asked the Secretary of State for Social Services how many doctors and dentists undertook National Health Service work at the most recent count; and what was the comparable figure in 1979.
The most recent figures (September 1984) are of 67,300 doctors and 17,200 dentists in the National Health Service in England. Comparable figures for 1979 were 61,600 and 15,300. Growth is 9 per cent. in the number of doctors in the National Health Service, and 12 per cent. in the number of dentists, over the last five years.
Does my right hon. Friend agree that these figures provide further evidence of an improvement in the National Health Service since this Government came to office and that they make nonsense of the remarks by the Opposition about cuts in the National Health Service?
I agree entirely with my hon. Friend. The figures established that this Government are devoting more resources to the National Health Service, that they are employing more doctors and dentists and, above all, that they are providing more services for patients.
Is the Secretary of State concerned about the fact that consultants regularly appear in court to give evidence during the time that they are employed by the National Health Service and that they pocket fees from the National Health Service and also very substantial fees for giving medical evidence? Does the Secretary of State agree that this is a potential abuse? Will he therefore look into it? Does the Secretary of State agree that if money could be saved in this way there would be less need for the Secretary of State to come to the House, as he did yesterday, and announce an increase in prescription charges?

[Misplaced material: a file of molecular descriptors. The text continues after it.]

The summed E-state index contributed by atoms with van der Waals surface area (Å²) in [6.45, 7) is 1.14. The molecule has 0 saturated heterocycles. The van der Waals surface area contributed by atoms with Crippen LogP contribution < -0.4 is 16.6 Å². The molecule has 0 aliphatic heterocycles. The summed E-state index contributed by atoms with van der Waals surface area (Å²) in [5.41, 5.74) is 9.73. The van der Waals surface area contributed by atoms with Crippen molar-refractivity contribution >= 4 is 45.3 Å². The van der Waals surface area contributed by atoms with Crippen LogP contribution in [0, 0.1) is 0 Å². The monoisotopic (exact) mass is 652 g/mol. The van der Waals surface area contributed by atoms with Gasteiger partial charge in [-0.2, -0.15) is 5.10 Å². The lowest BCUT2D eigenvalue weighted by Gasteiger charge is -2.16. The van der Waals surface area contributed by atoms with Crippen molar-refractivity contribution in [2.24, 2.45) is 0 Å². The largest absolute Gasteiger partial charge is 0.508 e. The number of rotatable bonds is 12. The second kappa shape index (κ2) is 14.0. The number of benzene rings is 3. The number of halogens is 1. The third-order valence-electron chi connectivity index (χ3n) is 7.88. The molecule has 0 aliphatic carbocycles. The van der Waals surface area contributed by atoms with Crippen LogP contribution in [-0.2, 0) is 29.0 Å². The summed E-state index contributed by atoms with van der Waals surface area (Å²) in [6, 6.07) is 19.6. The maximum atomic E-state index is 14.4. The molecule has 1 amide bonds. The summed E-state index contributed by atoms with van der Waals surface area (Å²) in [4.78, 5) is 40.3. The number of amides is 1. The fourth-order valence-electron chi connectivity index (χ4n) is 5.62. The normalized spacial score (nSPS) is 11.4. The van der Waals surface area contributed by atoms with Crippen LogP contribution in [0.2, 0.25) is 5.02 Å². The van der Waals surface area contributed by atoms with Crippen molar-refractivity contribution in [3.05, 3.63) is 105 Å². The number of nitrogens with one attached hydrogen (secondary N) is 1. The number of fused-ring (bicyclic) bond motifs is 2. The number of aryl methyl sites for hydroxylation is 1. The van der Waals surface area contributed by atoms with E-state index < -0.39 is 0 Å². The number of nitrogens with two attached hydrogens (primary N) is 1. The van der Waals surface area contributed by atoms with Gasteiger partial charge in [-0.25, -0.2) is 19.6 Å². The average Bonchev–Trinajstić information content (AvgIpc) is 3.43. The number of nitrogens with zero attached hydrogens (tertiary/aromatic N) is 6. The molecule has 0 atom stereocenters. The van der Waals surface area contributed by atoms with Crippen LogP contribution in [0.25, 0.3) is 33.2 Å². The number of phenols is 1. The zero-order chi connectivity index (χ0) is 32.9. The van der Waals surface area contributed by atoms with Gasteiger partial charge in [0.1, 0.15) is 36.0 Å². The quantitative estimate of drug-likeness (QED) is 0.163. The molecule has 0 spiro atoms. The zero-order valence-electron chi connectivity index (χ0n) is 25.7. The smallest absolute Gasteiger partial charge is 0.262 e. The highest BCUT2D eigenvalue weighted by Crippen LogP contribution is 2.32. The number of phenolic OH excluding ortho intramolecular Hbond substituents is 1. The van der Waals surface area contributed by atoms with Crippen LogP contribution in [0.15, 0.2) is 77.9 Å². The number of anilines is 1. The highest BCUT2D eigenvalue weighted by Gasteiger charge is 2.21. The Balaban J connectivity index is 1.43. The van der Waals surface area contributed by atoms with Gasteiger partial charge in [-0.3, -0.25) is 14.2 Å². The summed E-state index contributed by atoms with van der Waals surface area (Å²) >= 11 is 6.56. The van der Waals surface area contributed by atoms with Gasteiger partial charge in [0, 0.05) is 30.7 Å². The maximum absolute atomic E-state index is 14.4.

I shall look at any evidence that the hon. Gentleman can provide, although I hope that he will not persist in making generalised accusations against the medical profession.
Will my right hon. Friend preserve the freedom of doctors and dentists to help private practice evolve with the Health Service and to stop the accusation of cheating levelled at them by the Opposition?
Yes. Action will clearly be taken on any abuses which are brought to my attention or which my statutory auditors find. That general and dental practitioners should have a right to private practice is clear and is the Government's policy.
How many people who need dental treatment are failing to turn to the NHS for that treatment because of its high cost, currently £15 for a couple of fillings, going up to £17.50? Many families must now be in need of dental care but are not receiving it from the system.
The hon. Lady should look at the figures. In 1979–80 there were 27 million courses of treatment and today there are 31 million courses of treatment. In other words, the courses of treatment are increasing, not falling.